Between three and five members from Samarthanam have regularly been playing for the Indian team. The organization also has a say in the selection of the national team and its administration. It also identifies new talent and encourages them.
Samarthanam has also been conducting annual chess championships. The national chess tourney that it hosted in Bangalore in 2009 attracted 176 keen participants.
Do the players play cricket professionally full-time or do they do it for therapy or as a hobby?
The players participate out of love for the sport and are not paid anything. They are usually employed elsewhere and are granted leave during competitions. Of course, playing enhances their physical fitness, leadership skills and confidence. Travelling exposes them to new languages and cultures. Mahesh and Prakash who play for the Indian cricket team are examples of those who have benefited and grown immensely.
At Samarthanam, we also find that the differently abled are motivated to participate in other sports consequent to the development of cricket and chess.
The Indian visually challenged cricket team has been fairly successful in international tours and tournaments. We won the recent four match one day international series against England 3-0 on its turf .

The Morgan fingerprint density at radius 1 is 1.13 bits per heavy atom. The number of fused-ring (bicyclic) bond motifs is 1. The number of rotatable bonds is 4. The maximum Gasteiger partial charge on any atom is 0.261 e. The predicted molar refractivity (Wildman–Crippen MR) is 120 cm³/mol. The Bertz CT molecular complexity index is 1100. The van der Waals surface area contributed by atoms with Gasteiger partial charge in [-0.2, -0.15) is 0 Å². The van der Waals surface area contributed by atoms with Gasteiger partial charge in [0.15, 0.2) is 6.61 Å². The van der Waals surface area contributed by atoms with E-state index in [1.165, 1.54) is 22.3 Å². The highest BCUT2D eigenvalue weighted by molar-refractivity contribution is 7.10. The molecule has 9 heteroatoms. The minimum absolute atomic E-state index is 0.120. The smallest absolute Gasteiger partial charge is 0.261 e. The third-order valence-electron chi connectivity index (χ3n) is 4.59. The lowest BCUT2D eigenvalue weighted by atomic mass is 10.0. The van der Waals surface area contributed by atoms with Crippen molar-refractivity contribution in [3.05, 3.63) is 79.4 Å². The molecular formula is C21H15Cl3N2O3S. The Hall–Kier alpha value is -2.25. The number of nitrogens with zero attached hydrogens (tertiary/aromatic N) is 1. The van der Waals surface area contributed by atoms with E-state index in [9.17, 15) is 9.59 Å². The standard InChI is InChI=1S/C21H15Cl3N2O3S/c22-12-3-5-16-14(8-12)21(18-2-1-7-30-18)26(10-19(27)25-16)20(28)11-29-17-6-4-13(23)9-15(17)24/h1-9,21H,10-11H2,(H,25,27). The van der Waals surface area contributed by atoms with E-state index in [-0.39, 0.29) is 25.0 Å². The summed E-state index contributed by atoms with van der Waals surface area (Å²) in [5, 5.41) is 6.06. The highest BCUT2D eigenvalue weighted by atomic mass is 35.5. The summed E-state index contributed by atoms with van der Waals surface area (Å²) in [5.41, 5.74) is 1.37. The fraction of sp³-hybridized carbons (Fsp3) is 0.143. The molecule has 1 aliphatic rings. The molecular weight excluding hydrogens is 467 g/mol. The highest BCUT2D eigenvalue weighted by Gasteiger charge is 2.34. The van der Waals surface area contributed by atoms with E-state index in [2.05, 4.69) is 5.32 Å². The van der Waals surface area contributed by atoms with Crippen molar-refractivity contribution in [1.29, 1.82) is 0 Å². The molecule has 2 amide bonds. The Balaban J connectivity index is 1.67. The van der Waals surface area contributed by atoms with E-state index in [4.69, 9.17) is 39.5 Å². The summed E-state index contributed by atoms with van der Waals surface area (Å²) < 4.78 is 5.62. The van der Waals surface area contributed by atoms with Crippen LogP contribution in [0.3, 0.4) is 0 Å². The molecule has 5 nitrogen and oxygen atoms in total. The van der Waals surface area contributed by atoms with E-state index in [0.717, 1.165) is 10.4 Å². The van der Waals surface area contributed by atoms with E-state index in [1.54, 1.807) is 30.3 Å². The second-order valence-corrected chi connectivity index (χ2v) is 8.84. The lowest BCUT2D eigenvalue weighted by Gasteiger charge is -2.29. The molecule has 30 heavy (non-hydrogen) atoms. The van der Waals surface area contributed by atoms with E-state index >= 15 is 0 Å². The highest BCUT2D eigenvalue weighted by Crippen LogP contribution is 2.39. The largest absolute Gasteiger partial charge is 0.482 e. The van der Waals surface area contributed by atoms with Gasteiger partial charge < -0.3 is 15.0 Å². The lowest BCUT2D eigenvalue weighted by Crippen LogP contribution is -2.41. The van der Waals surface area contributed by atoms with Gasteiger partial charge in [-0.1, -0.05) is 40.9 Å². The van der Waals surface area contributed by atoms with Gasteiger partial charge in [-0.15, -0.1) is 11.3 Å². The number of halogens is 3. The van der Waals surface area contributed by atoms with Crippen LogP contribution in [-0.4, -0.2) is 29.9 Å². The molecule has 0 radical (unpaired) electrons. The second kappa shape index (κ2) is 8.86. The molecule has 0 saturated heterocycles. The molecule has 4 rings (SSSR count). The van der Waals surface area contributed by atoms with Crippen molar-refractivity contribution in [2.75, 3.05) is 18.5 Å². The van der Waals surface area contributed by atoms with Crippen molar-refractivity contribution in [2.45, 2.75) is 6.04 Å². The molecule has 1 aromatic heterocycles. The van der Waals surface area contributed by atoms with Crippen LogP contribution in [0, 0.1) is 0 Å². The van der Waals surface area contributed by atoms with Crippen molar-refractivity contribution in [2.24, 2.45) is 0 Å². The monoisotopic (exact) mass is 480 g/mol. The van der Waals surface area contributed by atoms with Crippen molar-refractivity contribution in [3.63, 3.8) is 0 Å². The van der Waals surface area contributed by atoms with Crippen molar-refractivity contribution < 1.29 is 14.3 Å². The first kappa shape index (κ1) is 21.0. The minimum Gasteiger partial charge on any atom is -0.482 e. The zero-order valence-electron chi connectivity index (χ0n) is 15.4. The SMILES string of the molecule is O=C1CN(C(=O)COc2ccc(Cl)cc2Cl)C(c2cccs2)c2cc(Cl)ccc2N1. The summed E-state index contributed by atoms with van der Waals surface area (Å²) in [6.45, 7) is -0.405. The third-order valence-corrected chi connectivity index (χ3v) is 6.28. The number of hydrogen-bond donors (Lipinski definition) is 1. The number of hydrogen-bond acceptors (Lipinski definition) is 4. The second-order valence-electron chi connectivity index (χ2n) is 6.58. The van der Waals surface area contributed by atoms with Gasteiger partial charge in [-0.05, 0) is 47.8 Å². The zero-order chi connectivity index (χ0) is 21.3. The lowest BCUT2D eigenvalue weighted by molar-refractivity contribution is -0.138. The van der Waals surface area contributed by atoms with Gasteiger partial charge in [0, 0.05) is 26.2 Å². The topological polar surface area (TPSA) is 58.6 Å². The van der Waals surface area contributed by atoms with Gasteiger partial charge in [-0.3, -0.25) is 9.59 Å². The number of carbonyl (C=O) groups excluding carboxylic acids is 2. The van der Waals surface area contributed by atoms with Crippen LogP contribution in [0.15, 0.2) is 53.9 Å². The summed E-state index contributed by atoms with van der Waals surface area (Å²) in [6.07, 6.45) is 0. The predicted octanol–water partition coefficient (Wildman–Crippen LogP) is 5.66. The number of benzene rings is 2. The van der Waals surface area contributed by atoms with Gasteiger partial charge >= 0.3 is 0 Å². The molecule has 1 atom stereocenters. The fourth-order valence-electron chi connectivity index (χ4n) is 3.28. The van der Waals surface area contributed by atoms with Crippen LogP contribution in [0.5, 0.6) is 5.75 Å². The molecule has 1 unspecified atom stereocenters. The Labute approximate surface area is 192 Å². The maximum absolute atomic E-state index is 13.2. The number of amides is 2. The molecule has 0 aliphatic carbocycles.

Does Samarthanam promote cricket, chess or any other games for visually and/or physically challenged women too? If yes, since when? If not, are there specific reasons?
We have been planning to initiate sports for visually and physically challenged women for a while. But it has not materialised yet partly because socio-culturally Indian women hesitate to venture into sports. However, we are keen to start this sometime.
What is the societal response – in watching, publicising, supporting/sponsoring tournaments, fund raising, et al? Is the government involved in these initiatives in any manner?
Although the corporate sector has sponsored some tournaments, the overall support and response from them and the general public is discouraging. The matches do not have many spectators.
It is sad that the Board for Control of Cricket in India or other government bodies have not shown any interest in cricket for the blind despite the relevant bodies ⊕